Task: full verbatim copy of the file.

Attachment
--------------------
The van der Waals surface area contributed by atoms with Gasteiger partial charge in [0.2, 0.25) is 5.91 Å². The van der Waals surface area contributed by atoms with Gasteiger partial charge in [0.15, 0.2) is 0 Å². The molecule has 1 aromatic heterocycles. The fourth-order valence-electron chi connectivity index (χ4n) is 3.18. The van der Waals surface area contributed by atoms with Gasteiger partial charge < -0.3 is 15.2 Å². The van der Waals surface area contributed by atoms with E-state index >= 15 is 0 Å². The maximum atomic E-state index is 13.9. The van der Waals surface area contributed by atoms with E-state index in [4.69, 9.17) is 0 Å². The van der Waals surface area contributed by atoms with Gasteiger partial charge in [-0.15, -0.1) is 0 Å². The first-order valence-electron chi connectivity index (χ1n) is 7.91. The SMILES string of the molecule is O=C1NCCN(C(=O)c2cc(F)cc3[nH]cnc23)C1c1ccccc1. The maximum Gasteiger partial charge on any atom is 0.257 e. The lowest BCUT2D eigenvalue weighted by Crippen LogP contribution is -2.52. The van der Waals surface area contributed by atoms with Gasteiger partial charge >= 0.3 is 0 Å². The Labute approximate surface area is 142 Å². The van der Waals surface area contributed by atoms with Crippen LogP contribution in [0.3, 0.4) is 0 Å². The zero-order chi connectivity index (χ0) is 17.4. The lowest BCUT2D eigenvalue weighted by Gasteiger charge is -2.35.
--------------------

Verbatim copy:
The van der Waals surface area contributed by atoms with Gasteiger partial charge in [0.2, 0.25) is 5.91 Å². The van der Waals surface area contributed by atoms with Gasteiger partial charge in [0.15, 0.2) is 0 Å². The molecule has 1 aromatic heterocycles. The fourth-order valence-electron chi connectivity index (χ4n) is 3.18. The van der Waals surface area contributed by atoms with Gasteiger partial charge < -0.3 is 15.2 Å². The van der Waals surface area contributed by atoms with E-state index >= 15 is 0 Å². The maximum atomic E-state index is 13.9. The van der Waals surface area contributed by atoms with E-state index in [4.69, 9.17) is 0 Å². The van der Waals surface area contributed by atoms with Gasteiger partial charge in [-0.15, -0.1) is 0 Å². The first-order valence-electron chi connectivity index (χ1n) is 7.91. The SMILES string of the molecule is O=C1NCCN(C(=O)c2cc(F)cc3[nH]cnc23)C1c1ccccc1. The maximum Gasteiger partial charge on any atom is 0.257 e. The lowest BCUT2D eigenvalue weighted by Crippen LogP contribution is -2.52. The van der Waals surface area contributed by atoms with Gasteiger partial charge >= 0.3 is 0 Å². The Labute approximate surface area is 142 Å². The van der Waals surface area contributed by atoms with Crippen LogP contribution in [0.3, 0.4) is 0 Å². The zero-order chi connectivity index (χ0) is 17.4. The lowest BCUT2D eigenvalue weighted by Gasteiger charge is -2.35.